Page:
Using Quince & Co's Owl yarn in the lovely Amethyst colourway, the pattern was quick to knit, easy to follow and so far, pretty great to wear. I've found Alpaca itchy before, but not so with this wool/alpaca blend. Though the rustic nature of the wool means the seed stitch pattern is a bit quieter visually, but I quite like the subtlety. And for no clear reason I felt the final hat just needed a dark grey pompom, which my stash came to the rescue for. Stashes are great for that.

On the book front, although I most often share the fiction I'm reading, there are always a few non-fiction books hanging around my bedside. For some reason I'm monogamous with fiction, but not so much with non-fiction. These three represent my current faves: a business book about hiring the right people (Who by Geoff Smart and Randy Street), Patti Smith's autobiographical musings (beautifully titled Woolgathering) and Rebecca Solnit's poetic The Faraway Nearby. All three are unfinished, picked up every now and then when the need for business advice, family insight or moments of beauty arises. 

For more knitting and reading updates, visit today's Yarnalong.

Wednesday, February 11, 2015

nordic wondershawl

Over the holidays Ashley at Woolful hosted a knitalong for the Nordic Wind Shawl by cabinfour. The design is simple and the colour palette elegant, so I just couldn't resist joining in (and I highly recommend checking out cabinfour's other patterns - her aesthetic is terrific). The shawl called for Lopi wool which I've never used, so it was also a great chance to go outside my yarn box. On a road trip to Peterborough we found a sweet little shop that carried Istex's Lopi yarn, but I could only find three colours instead of the four required. It was in the bulky weight though, so I reasoned that the heavier weight would go farther. Luckily it did.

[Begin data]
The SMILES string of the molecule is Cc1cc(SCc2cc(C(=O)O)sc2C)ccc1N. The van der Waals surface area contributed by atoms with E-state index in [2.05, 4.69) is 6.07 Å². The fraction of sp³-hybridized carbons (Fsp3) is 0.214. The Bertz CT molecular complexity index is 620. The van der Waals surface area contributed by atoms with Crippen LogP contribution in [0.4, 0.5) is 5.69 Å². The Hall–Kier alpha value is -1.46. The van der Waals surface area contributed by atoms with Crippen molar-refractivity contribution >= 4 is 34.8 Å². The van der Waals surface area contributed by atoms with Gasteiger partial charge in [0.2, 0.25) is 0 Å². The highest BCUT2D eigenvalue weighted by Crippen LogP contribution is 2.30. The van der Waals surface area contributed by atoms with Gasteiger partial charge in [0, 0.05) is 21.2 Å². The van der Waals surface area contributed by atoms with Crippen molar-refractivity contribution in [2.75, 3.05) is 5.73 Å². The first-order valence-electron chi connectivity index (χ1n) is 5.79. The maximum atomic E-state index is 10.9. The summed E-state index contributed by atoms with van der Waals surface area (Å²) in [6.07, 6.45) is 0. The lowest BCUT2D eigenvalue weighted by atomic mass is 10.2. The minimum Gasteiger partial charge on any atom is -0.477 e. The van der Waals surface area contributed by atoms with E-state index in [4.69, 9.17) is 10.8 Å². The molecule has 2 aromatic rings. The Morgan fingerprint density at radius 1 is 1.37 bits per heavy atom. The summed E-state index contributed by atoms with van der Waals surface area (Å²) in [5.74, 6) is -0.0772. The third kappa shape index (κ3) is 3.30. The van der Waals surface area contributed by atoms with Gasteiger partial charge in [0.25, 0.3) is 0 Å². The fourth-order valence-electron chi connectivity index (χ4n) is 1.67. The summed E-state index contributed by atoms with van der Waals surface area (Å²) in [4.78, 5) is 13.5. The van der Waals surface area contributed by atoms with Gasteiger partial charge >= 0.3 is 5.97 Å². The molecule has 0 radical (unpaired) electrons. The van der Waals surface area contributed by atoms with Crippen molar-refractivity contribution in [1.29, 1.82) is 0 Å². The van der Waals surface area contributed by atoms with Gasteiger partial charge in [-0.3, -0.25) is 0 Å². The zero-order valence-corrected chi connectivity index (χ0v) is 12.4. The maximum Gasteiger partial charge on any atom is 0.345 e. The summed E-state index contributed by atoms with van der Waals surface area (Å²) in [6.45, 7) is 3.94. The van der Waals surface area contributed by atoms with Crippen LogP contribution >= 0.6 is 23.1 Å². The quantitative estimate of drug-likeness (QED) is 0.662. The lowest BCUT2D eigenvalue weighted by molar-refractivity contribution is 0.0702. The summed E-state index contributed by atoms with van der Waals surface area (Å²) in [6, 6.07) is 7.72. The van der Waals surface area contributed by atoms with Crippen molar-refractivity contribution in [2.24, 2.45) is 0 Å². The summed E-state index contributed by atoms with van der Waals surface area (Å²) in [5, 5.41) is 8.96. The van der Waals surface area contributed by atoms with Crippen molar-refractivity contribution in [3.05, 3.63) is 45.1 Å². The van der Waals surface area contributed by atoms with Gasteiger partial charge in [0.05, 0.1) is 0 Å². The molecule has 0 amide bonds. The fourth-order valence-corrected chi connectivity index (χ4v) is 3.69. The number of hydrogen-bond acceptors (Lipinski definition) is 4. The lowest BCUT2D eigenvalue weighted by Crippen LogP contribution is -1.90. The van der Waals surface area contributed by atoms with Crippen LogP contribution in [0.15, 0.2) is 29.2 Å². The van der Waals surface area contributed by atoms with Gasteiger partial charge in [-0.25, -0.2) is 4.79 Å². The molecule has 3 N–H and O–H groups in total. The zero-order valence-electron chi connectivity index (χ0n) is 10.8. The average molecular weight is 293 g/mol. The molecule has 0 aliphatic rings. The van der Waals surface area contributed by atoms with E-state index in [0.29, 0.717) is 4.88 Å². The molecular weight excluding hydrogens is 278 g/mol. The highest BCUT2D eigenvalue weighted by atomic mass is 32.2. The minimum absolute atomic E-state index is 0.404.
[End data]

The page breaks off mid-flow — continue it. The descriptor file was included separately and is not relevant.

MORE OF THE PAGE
Lopi wool is unusual. I expected it to be coarse, but it wasn't really (I actually find Cascade 220 harder on my skin). It's surprisingly light and airy, as though there is a hollow core inside the fibres. It blocked nicely and the colours are so subtle and natural. The finished shawl is super satisfying to wear, but almost more satisfying to see lying on the sofa. Really, it was a perfect mid-winter project and I was a little sad it came together so fast.

Woolful itself has been incredibly inspiring these past few months. It wasn't long ago that I started following Ashley on Instagram, but with each new initiative she shares I get more and more inspired. Suddenly I'm thinking more about my yarn purchases, considering the processing and people behind it, and every week I'm so excited to sit down with my knitting and listen to her wonderful podcast. Each episode includes two casual interviews with fibre artists and businesses. The conversations are insightful, thought-provoking and make my mind buzz with ideas. Podcasts weren't a part of my life before, but now I impatiently wait for Tuesday's newest release. And after watching this video, I had to sign up for Woolful's Spring Natural Dye Club (I cannot wait for that magical delivery!). Ashley is bringing together the fibre community in sincere and wonderful ways, and I'm so thankful to be following her journey.